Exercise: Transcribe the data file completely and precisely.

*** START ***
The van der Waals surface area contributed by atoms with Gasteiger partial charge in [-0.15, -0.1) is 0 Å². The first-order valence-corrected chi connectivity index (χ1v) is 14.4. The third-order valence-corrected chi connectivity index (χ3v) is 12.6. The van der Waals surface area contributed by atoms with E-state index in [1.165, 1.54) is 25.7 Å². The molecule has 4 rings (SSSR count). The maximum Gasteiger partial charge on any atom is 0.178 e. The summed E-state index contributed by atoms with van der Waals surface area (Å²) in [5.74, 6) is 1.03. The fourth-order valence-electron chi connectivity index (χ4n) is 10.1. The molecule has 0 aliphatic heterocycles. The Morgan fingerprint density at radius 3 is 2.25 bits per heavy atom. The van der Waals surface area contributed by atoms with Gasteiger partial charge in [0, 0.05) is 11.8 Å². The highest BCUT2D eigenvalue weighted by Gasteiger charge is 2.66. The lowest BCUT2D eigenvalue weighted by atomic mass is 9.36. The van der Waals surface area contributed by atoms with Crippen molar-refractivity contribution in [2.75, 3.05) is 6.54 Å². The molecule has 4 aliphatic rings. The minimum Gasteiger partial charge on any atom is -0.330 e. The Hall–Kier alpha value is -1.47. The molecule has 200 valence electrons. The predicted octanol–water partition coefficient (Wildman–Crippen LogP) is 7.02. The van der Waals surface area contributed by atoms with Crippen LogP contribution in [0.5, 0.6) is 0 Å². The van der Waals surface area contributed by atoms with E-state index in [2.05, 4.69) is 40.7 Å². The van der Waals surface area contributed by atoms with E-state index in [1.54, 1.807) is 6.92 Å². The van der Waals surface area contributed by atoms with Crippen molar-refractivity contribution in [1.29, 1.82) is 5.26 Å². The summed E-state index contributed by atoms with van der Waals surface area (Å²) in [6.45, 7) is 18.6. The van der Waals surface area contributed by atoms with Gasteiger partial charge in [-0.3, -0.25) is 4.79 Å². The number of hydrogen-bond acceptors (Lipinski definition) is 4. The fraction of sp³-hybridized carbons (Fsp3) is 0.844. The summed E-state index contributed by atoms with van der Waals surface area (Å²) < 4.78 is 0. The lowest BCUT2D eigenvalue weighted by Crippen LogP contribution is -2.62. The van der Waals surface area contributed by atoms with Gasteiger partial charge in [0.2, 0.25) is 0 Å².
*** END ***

The van der Waals surface area contributed by atoms with Gasteiger partial charge in [-0.15, -0.1) is 0 Å². The first-order valence-corrected chi connectivity index (χ1v) is 14.4. The third-order valence-corrected chi connectivity index (χ3v) is 12.6. The van der Waals surface area contributed by atoms with E-state index in [1.165, 1.54) is 25.7 Å². The molecule has 4 rings (SSSR count). The maximum Gasteiger partial charge on any atom is 0.178 e. The summed E-state index contributed by atoms with van der Waals surface area (Å²) in [5.74, 6) is 1.03. The fourth-order valence-electron chi connectivity index (χ4n) is 10.1. The molecule has 0 aliphatic heterocycles. The Morgan fingerprint density at radius 3 is 2.25 bits per heavy atom. The van der Waals surface area contributed by atoms with Gasteiger partial charge in [0, 0.05) is 11.8 Å². The highest BCUT2D eigenvalue weighted by Gasteiger charge is 2.66. The lowest BCUT2D eigenvalue weighted by atomic mass is 9.36. The van der Waals surface area contributed by atoms with Crippen molar-refractivity contribution in [2.75, 3.05) is 6.54 Å². The molecule has 4 aliphatic rings. The minimum Gasteiger partial charge on any atom is -0.330 e. The Hall–Kier alpha value is -1.47. The molecule has 200 valence electrons. The predicted octanol–water partition coefficient (Wildman–Crippen LogP) is 7.02. The van der Waals surface area contributed by atoms with Crippen LogP contribution in [0.5, 0.6) is 0 Å². The van der Waals surface area contributed by atoms with E-state index in [2.05, 4.69) is 40.7 Å². The van der Waals surface area contributed by atoms with E-state index in [1.54, 1.807) is 6.92 Å². The van der Waals surface area contributed by atoms with Crippen molar-refractivity contribution in [1.29, 1.82) is 5.26 Å². The summed E-state index contributed by atoms with van der Waals surface area (Å²) in [6.45, 7) is 18.6. The van der Waals surface area contributed by atoms with Gasteiger partial charge in [-0.3, -0.25) is 4.79 Å². The number of hydrogen-bond acceptors (Lipinski definition) is 4. The fraction of sp³-hybridized carbons (Fsp3) is 0.844. The summed E-state index contributed by atoms with van der Waals surface area (Å²) < 4.78 is 0. The lowest BCUT2D eigenvalue weighted by Crippen LogP contribution is -2.62. The van der Waals surface area contributed by atoms with Gasteiger partial charge in [0.2, 0.25) is 0 Å².